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Cricket World Rewind: #OnThisDay - Pat Cummins is born - the complete bowler

May 8, 1993 - There was a time when physios were struggling to keep him on the field and now, Pat Cummins is the No. 1 Test bowler in the world. In 2019, Cummins was the leading wicket-taker across all formats and finished the year with 99 wickets, out of which, 59 came in Tests, 31 in ODIs and 9 in T20Is.

Cummins has occupied the top spot in the ICC bowler's Test ranking for quite some time now. He has a lead of more than 50 points from Neil Wagner who is at the second spot. In ODIs as well, Cummins is the fourth-best ranked bowler. He is in elite company with Trent Boult, Jasprit Bumrah, Mujeeb Ur Rahman and Kagiso Rabada being the others in top five.

 

 

Ever since the quick made his debut for New South Wales during the 2010-11 season and attracted attention in the first-ever Big Bash season, topping the bowling charts with 11 wickets at 14.09 while giving away runs at just 6.59 runs an over, he was earmarked for greatness.

His praise spread far and wide in no time as a result of which, he was offered a central contract for 2011-12, becoming the youngest player to be contracted since the current system was introduced in 1998. The youngster did not have to wait much for his Test debut as he stepped out in Johannesburg in November 2011 to play his first match against South Africa where he bagged match figures of 9 for 141 at the age of just 18.

However, the journey would not be about the rise and the rise alone. For the next six years, following the special debut, he could not turn up with the baggy green.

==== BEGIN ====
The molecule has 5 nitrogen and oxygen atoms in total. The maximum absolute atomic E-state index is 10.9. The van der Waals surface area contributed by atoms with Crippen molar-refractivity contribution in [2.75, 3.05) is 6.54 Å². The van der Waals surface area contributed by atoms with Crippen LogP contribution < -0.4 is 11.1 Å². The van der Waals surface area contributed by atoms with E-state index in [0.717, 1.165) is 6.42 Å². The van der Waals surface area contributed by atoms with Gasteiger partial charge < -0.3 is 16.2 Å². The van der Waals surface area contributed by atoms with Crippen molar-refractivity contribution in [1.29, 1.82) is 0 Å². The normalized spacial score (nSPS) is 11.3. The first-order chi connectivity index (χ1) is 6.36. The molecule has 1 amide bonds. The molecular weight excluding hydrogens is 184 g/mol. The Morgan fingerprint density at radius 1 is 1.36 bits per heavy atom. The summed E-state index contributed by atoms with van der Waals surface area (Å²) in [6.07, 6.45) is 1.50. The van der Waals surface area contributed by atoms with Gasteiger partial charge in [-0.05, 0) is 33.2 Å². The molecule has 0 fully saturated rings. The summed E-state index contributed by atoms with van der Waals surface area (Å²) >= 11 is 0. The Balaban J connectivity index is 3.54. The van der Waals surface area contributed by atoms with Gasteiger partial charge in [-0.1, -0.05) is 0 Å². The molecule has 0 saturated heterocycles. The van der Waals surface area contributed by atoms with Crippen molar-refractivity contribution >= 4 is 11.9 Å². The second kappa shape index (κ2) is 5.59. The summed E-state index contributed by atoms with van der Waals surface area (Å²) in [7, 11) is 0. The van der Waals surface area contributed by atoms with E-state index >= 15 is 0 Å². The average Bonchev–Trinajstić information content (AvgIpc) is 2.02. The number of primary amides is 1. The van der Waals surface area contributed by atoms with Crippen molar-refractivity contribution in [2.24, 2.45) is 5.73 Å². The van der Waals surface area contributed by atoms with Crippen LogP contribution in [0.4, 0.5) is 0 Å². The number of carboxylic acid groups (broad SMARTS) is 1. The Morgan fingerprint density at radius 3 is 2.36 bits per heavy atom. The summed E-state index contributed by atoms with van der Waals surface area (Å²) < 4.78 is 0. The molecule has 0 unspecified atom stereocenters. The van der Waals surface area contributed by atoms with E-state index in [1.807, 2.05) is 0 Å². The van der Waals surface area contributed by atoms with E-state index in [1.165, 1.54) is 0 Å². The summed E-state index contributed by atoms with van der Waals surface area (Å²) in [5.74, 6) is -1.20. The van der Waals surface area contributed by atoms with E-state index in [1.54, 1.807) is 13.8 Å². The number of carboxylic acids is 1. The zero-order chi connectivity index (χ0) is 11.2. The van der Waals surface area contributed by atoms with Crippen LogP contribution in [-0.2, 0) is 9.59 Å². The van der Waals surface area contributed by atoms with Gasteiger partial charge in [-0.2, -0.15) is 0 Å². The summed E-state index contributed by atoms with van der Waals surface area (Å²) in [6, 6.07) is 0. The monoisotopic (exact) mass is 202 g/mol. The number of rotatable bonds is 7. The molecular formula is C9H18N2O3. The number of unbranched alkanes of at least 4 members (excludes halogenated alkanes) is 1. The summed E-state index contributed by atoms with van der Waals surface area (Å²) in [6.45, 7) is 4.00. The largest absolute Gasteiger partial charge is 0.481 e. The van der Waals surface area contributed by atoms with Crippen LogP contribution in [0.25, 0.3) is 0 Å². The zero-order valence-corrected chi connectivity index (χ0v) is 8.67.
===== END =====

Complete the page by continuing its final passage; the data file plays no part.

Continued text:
It began with a trivial-looking bruised heel after the South Africa series. But, things kept getting worse. A side strain in June 2012, then a stress fracture in the back in November, which would occur twice more, in August 2013 and September 2015, both ending his seasons prematurely.

"The initial injury was really frustrating in that I'd played one Test," says Cummins. "And with that first injury, the second Test felt like it was getting further and further away. And the naive 18-year-old started turning to, 'Maybe I'm a fragile 18-year-old who isn't up to the rigours of international cricket. The hardest thing was not being able to play. If you're out of form, you can kind of take not playing. There's a reason for it. But when your body's not fit, it's totally out of your control."

More than the physical rehabilitation, it is credit to Cummins that he kept his mental belief strong. Otherwise, for a player of his talent, not being able to showcase it at the big stage, could easily have activated the self-destruction mode.

Cummins made a comeback to Test cricket six years later and played a full summer in the format, against England and in South Africa, where he picked up 22 wickets, which included nine in Johannesburg - the venue of his debut - before picking up another injury. The recovery though didn't take long this time and he took a career-best 10 for 62 against Sri Lanka in Australia's next home summer.

On the India tour of Australia in 2018-19, Cummins almost single-handedly kept the team afloat in the wake of the Sandpaper-gate. Apart from being Australia's leading pacer and picking up 14 wickets at 27.79 in the 4-match series, he was also the team's fifth-highest run-getter.

In the recent series against Pakistan and New Zealand in the 2019-20 season, Cummins - the most expensive overseas player in the IPL - starred again with 20 wickets and is on the path to leading Australia in the five-day format at some point.

 

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